British Prime Minister Theresa May, seen December 7, 2016. (AFP)

December 20, 2016

Two Britons held in prison unlawfully should be released immediately so they can spend Christmas with their families, an MP has said.

Andy Tsege is on Death Row in Ethiopia after disappearing while on a stopover in Yemen in June 2014 and being rendered to the east African country, where he had been tried and found guilty of terrorism in his absence.

The father-of-three’s arrest came amid a sweeping crackdown on opposition figures and campaigners believe it was politically motivated.

Meanwhile, British-Iranian mother Nazanin Zaghari-Ratcliffe, a charity worker, has been sentenced to five years in prison in Iran for allegedly plotting to topple the government in Tehran.

Liberal Democrat MP and foreign affairs spokesman Tom Brake said the Government “is not living up to its duty to protect British citizens facing the death penalty overseas” by failing to publicly demand the pair’s release.

Leading a Westminster Hall debate on the two detainees, he said: “They need to call openly and loudly for Iran and Ethiopia to free Nazanin and Andy respectively.

“I believe the weight of the Prime Minister calling for their release would be significant and set a strong tone. “And the tone would be that the UK does not stand by and let their citizens face appalling treatment trapped in prisons thousands of miles from their homes.”

He added: “If we were to get just one official public statement from our Prime Minister unequivocally calling for Andy and Nazanin’s release, and the release of other British nationals imprisoned unlawfully abroad, I believe that would convince the public that our Government will stand up for its citizens and send a strong and unequivocal message to those foreign governments.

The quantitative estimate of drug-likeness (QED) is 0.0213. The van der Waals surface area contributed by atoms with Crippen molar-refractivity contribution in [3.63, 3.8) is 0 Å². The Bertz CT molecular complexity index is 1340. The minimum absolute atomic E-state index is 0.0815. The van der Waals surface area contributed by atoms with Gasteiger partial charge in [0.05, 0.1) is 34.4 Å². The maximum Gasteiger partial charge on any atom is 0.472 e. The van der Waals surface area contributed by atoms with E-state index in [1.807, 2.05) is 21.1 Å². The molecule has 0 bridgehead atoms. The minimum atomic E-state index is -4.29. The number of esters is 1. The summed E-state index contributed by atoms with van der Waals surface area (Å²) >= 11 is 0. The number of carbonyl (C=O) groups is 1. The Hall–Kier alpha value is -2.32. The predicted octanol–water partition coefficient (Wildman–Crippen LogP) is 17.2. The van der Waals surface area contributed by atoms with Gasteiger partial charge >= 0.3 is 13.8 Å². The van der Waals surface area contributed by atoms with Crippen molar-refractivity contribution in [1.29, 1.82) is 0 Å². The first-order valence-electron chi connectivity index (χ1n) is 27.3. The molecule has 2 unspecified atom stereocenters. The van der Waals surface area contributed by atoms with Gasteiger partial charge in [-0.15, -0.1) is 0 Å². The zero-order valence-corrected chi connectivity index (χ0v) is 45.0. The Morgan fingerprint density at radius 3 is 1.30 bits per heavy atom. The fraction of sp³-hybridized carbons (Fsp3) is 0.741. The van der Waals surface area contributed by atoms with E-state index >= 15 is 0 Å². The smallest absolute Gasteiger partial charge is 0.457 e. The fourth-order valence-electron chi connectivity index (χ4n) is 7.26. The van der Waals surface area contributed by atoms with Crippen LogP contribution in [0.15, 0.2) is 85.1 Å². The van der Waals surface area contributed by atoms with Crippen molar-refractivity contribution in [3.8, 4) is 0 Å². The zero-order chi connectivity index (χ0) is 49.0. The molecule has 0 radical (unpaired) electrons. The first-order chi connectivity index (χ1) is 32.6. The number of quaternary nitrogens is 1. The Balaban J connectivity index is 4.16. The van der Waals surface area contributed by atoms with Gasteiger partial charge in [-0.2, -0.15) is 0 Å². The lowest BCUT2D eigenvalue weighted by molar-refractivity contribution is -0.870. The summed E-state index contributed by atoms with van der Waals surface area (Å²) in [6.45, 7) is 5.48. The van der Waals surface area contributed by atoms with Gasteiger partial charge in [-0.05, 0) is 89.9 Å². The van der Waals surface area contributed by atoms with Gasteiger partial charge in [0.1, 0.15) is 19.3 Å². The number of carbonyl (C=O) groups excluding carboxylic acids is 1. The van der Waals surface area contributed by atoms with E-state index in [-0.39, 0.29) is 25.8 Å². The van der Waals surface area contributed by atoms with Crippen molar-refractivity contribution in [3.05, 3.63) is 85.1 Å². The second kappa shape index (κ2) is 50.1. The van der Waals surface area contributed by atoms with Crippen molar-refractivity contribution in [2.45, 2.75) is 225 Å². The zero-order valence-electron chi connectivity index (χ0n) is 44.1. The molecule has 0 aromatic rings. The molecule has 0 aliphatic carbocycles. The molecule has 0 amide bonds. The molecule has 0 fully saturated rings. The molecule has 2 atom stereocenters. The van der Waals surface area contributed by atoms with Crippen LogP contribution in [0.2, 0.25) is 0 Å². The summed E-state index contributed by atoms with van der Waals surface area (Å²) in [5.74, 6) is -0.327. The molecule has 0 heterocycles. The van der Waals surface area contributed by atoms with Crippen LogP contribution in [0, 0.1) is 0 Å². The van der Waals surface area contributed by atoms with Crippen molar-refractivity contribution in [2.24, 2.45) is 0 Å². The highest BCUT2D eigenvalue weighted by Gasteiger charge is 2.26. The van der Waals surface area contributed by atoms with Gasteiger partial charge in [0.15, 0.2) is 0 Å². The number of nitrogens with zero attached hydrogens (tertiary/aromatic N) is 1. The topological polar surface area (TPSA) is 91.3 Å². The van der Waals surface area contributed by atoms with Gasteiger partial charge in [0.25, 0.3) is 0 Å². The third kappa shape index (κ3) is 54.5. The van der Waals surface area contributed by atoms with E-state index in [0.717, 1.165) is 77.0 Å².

“My call is for the Prime Minister, the Government and perhaps the minister today to give Andy’s and Nazanin’s families some seasonal comfort over the next week, pick up the phone, issue a statement and call for their release.”

He warned that by failing to condemn the arrests, ministers are sending a signal that foreign governments “can ignore international law and kidnap British citizens at will”.

And he accused the Government of appearing to acquiesce with the “dubious charges” faced by the two Britons by stating that the Foreign Office will not get involved in another country’s legal system.

Mr Tsege had successfully claimed asylum in the UK and lived with his partner and three children in Islington, north London, before his imprisonment.

Mrs Zaghari-Ratcliffe, 37, from Hampstead in north-west London, was trying to return home after visiting family with her 22-month-old daughter Gabriella when she was arrested at Tehran Airport on April 3 this year.

Mr Tsege was bound, hooded and kidnapped to Ethiopia where he has been imprisoned in what is known as “Ethiopia’s gulag”, MPs heard. Since being imprisoned, he has been paraded on TV looking gaunt and ill and allowed only occasional visits from Britain’s consular services, and never in private, the debate heard.

Labour MP Kerry McCarthy (Bristol East) said Britain’s stance that it does not intervene in other countries’ affairs should only be followed where those states uphold the rule of law. She said: “Surely we have a responsibility to speak out where freedom of expression is under threat?”

Ms McCarthy added: “I would say it is shameful, it is indefensible, to treat a British citizen in this way.” The debate comes as the Government faces criticism for giving a reported £5.2 million in aid to the Ethiopian girl group Yegna.

DUP MP Jim Shannon (Strangford) said: “There is something seriously wrong when a girl band they call Ethiopia’s Spice Girls can receive £5.2m in aid on top of the £4m they have already received – £9.2m – that we can give an Ethiopian Spice Girls band £9.2m but we can’t help this man Andy. “I think that is disgraceful.”


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Track PersiaTrack Persia is a Platform run by dedicated analysts who spend much of their time researching the Middle East, in due process we fall upon many indications of growing expansionary ambitions on the part of Iran in the MENA region and the wider Islamic world. These ambitions commonly increase tensions and undermine stability.